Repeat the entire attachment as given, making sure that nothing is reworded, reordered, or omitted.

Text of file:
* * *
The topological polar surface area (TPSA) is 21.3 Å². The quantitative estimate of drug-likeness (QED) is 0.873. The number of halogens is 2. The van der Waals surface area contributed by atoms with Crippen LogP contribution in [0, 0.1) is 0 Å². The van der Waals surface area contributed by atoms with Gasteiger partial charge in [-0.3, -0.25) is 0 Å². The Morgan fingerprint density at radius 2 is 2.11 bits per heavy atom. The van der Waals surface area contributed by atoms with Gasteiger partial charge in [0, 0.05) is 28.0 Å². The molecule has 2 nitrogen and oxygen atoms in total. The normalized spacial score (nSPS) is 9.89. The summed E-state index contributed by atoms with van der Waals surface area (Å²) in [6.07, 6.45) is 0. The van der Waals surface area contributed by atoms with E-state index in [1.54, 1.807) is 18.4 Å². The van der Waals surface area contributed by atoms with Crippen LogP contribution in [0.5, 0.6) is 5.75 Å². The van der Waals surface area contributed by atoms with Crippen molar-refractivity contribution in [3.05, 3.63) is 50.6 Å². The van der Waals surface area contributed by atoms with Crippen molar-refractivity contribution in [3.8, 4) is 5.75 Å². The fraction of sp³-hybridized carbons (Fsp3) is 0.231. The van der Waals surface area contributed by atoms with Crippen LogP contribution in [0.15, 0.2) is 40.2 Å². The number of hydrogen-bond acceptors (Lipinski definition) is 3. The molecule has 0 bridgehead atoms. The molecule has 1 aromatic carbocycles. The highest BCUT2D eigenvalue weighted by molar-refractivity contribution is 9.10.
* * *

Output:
The topological polar surface area (TPSA) is 21.3 Å². The quantitative estimate of drug-likeness (QED) is 0.873. The number of halogens is 2. The van der Waals surface area contributed by atoms with Crippen LogP contribution in [0, 0.1) is 0 Å². The van der Waals surface area contributed by atoms with Gasteiger partial charge in [-0.3, -0.25) is 0 Å². The Morgan fingerprint density at radius 2 is 2.11 bits per heavy atom. The van der Waals surface area contributed by atoms with Gasteiger partial charge in [0, 0.05) is 28.0 Å². The molecule has 2 nitrogen and oxygen atoms in total. The normalized spacial score (nSPS) is 9.89. The summed E-state index contributed by atoms with van der Waals surface area (Å²) in [6.07, 6.45) is 0. The van der Waals surface area contributed by atoms with E-state index in [1.54, 1.807) is 18.4 Å². The van der Waals surface area contributed by atoms with Crippen LogP contribution in [0.5, 0.6) is 5.75 Å². The van der Waals surface area contributed by atoms with Crippen molar-refractivity contribution in [3.05, 3.63) is 50.6 Å². The van der Waals surface area contributed by atoms with Crippen molar-refractivity contribution in [3.8, 4) is 5.75 Å². The fraction of sp³-hybridized carbons (Fsp3) is 0.231. The van der Waals surface area contributed by atoms with Crippen LogP contribution in [0.15, 0.2) is 40.2 Å². The number of hydrogen-bond acceptors (Lipinski definition) is 3. The molecule has 0 bridgehead atoms. The molecule has 1 aromatic carbocycles. The highest BCUT2D eigenvalue weighted by molar-refractivity contribution is 9.10.